Windows 10 already offers major perks for gamers such as DirectX 12, but Microsoft is planning to bolster the OS further with the introduction of a ‘Game Mode’ that prioritizes system resources for games to enable them to run more smoothly.
First of all, we should note that this isn’t a confirmed feature yet, but rather the mode was spotted by well-known Microsoft tipster WalkingCat who discovered a new DLL file (gamemode.dll) in a leaked preview of Windows 10 (build 14997). He’d previously made noises about the existence of a gaming mode a couple of weeks back.
According to WalkingCat, it appears as if the mode will allow Windows to adjust resources allocated to the processor, graphics card and so forth to prioritize games, giving them better performance.
Again, note that this is the source’s opinion as opposed to any hard-and-fast info, but Windows Central’s sources have also said that the feature will work much like the Xbox One’s handling of running a game – whereby the console rejigs resources to make sure the title works as smoothly as possible.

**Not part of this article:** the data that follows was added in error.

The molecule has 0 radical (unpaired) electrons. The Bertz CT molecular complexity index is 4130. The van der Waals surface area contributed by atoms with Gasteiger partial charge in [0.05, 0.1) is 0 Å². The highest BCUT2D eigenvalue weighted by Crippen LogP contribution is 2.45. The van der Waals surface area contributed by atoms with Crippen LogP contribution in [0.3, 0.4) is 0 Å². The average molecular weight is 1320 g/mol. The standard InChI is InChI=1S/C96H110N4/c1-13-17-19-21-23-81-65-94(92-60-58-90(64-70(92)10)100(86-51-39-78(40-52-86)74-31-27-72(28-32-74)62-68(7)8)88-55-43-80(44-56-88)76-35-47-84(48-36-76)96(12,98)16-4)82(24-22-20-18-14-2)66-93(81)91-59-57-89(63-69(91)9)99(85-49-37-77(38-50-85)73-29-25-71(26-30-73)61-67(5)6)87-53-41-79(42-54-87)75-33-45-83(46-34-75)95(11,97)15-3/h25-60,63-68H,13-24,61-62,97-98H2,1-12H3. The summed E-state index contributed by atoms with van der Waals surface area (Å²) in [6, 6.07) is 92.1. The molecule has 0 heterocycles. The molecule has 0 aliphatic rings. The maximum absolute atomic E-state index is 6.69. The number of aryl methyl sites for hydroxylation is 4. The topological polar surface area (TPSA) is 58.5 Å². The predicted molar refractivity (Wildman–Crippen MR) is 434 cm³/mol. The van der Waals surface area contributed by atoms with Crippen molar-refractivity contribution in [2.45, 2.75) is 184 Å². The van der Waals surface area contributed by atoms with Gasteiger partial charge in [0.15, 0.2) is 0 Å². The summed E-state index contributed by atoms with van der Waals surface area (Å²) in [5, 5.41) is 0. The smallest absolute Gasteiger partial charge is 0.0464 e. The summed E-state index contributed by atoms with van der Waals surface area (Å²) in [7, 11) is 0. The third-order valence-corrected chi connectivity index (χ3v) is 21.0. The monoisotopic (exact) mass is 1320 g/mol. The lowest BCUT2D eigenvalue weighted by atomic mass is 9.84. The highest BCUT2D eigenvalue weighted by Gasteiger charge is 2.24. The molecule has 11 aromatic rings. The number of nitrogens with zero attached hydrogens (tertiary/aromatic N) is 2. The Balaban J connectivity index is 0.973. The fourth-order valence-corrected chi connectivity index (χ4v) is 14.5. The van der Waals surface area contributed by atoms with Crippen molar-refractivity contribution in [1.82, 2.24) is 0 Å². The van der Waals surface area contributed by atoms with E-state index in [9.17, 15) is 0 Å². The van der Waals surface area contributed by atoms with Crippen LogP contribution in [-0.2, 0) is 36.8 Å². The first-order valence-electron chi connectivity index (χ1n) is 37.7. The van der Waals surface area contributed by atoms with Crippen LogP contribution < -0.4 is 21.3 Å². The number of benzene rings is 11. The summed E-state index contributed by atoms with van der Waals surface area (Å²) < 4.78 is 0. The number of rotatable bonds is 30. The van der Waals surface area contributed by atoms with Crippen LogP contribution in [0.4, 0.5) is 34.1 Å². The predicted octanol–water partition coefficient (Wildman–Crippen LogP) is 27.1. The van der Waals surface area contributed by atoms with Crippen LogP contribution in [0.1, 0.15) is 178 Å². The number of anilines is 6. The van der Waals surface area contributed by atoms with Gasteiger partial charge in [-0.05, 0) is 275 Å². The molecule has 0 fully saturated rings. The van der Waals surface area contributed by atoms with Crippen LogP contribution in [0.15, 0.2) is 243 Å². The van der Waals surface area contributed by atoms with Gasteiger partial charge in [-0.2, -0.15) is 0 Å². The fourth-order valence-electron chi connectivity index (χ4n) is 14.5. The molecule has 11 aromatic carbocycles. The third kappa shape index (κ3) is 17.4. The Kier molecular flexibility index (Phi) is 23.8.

And obviously it makes sense that a Game Mode would do this. After all, what else would flipping such a switch do, save for ensuring that games run better.
Next major update
The word on the grapevine is that this mode is set to arrive with the Creators Update for Windows 10 next spring, so hopefully it should turn up in the preview versions of the OS soon enough.
That’s not guaranteed either, though, and we could be waiting longer – the timeframe is looking a little tight now, considering this isn’t even in testing yet. Fingers crossed that it arrives sooner rather than later for gamers, of course.
Windows 10 is already far more popular with gamers in comparison to the general computing population, as those monthly Steam surveys show – over twice as popular in fact. And the introduction of a tailored mode to prioritize resources for gaming is certainly not going to hurt the adoption of Microsoft’s latest OS.
- Want really smooth frame rates? Check out our best gaming PCs of 2016